Craft beer explosion spurs resurgence in Chilliwack hops

Growers are scrambling to keep up with demand

Those distinctive poles strung with vines rising out of farmland across the Fraser Valley signify the resurgence of a crop that flourished in Chilliwack and Agassiz for more than 100 years.

And while the growing of hops fizzled out in the late 1990s, the craft beer industry has spurred its resurgence.

Hops are back in a big way, and local growers can’t grow them fast enough.

“We are effectively scrambling to keep up with demand,” Chilliwack Hop Farms president John Lawrence says.

Lawrence says they are the largest single hop grower in Canada with the sole purpose of supplying the insatiable craft beer industry.

Chilliwack Hop Farms is relatively new to the game. Chris Sartori started the Sartori Hop Ranch in 2009 in the Columbia Valley helping to spur the local resurgence of the crop. Sartori has seen considerable success, selling to both Molson and numerous B.C. craft brewers.

It was back in 1893 when Henry Hulbert began the Hulbert Hop Farm in Chilliwack, which served as the birth of an industry that flourished until 1997 when the John I. Haas Company finally closed its doors.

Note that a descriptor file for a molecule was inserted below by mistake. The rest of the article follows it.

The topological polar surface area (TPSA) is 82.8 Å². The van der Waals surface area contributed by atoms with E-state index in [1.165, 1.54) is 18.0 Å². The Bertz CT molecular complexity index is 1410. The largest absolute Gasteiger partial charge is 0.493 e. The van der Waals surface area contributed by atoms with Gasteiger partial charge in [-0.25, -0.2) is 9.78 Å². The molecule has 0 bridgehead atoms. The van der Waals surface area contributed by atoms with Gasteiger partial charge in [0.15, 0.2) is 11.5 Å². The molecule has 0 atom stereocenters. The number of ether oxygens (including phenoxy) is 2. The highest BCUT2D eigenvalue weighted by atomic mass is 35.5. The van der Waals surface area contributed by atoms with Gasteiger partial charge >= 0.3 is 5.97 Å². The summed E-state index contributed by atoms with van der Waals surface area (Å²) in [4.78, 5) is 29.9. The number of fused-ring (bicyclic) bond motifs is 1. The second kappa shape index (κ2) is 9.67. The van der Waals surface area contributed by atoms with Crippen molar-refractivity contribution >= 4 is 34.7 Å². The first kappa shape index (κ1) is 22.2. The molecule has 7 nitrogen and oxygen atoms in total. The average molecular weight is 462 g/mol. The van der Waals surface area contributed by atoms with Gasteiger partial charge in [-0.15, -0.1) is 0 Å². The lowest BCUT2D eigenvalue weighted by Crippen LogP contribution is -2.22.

More recently Chilliwack Hop Farms started up and have quickly grown, erecting those distinct wooden poles and cables on properties around Sardis and Greendale.

Hundreds of acres of hops are growing in the Fraser Valley with more plantations going in every season. Chilliwack Hop Farms provide hops to many B.C. craft brewers, including Tree Brewing, Dead Frog Brewery and, of course, local craft brewers Old Yale Brewing Co.

Lawrence points out that Central City out of Surrey alone goes through 150 acres of hops in a year. While that’s one of the bigger ones, it is just one of approximately 140 craft brewers in B.C. as of 2016.

Old Yale was the first craft brewer in Chilliwack and is by far the largest, but there is also Chaos & Solace located on Mill Street downtown. Some in the industry say more are coming soon.